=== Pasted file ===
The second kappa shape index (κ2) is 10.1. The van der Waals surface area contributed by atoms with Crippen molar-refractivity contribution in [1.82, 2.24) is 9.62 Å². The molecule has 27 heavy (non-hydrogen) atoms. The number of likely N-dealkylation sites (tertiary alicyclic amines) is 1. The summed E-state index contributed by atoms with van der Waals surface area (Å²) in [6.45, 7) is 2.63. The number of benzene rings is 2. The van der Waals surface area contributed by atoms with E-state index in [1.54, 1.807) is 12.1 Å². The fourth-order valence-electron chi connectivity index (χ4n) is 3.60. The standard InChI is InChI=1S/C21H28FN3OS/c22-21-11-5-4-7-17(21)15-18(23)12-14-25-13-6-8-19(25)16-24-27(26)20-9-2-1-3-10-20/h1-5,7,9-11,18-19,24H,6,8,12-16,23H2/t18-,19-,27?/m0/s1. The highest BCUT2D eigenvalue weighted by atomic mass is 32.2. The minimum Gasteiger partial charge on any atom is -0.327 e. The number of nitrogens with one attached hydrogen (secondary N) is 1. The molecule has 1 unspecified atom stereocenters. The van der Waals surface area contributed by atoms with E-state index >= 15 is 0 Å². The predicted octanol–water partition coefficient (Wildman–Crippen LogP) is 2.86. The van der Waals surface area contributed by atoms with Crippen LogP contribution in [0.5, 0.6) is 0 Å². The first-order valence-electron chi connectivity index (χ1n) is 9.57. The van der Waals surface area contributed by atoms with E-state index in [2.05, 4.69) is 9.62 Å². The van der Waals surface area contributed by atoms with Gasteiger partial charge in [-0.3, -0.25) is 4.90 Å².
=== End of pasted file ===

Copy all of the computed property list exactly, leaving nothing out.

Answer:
The second kappa shape index (κ2) is 10.1. The van der Waals surface area contributed by atoms with Crippen molar-refractivity contribution in [1.82, 2.24) is 9.62 Å². The molecule has 27 heavy (non-hydrogen) atoms. The number of likely N-dealkylation sites (tertiary alicyclic amines) is 1. The summed E-state index contributed by atoms with van der Waals surface area (Å²) in [6.45, 7) is 2.63. The number of benzene rings is 2. The van der Waals surface area contributed by atoms with E-state index in [1.54, 1.807) is 12.1 Å². The fourth-order valence-electron chi connectivity index (χ4n) is 3.60. The standard InChI is InChI=1S/C21H28FN3OS/c22-21-11-5-4-7-17(21)15-18(23)12-14-25-13-6-8-19(25)16-24-27(26)20-9-2-1-3-10-20/h1-5,7,9-11,18-19,24H,6,8,12-16,23H2/t18-,19-,27?/m0/s1. The highest BCUT2D eigenvalue weighted by atomic mass is 32.2. The minimum Gasteiger partial charge on any atom is -0.327 e. The number of nitrogens with one attached hydrogen (secondary N) is 1. The molecule has 1 unspecified atom stereocenters. The van der Waals surface area contributed by atoms with E-state index >= 15 is 0 Å². The predicted octanol–water partition coefficient (Wildman–Crippen LogP) is 2.86. The van der Waals surface area contributed by atoms with Crippen LogP contribution in [0.5, 0.6) is 0 Å². The first-order valence-electron chi connectivity index (χ1n) is 9.57. The van der Waals surface area contributed by atoms with E-state index in [2.05, 4.69) is 9.62 Å². The van der Waals surface area contributed by atoms with Gasteiger partial charge in [-0.3, -0.25) is 4.90 Å².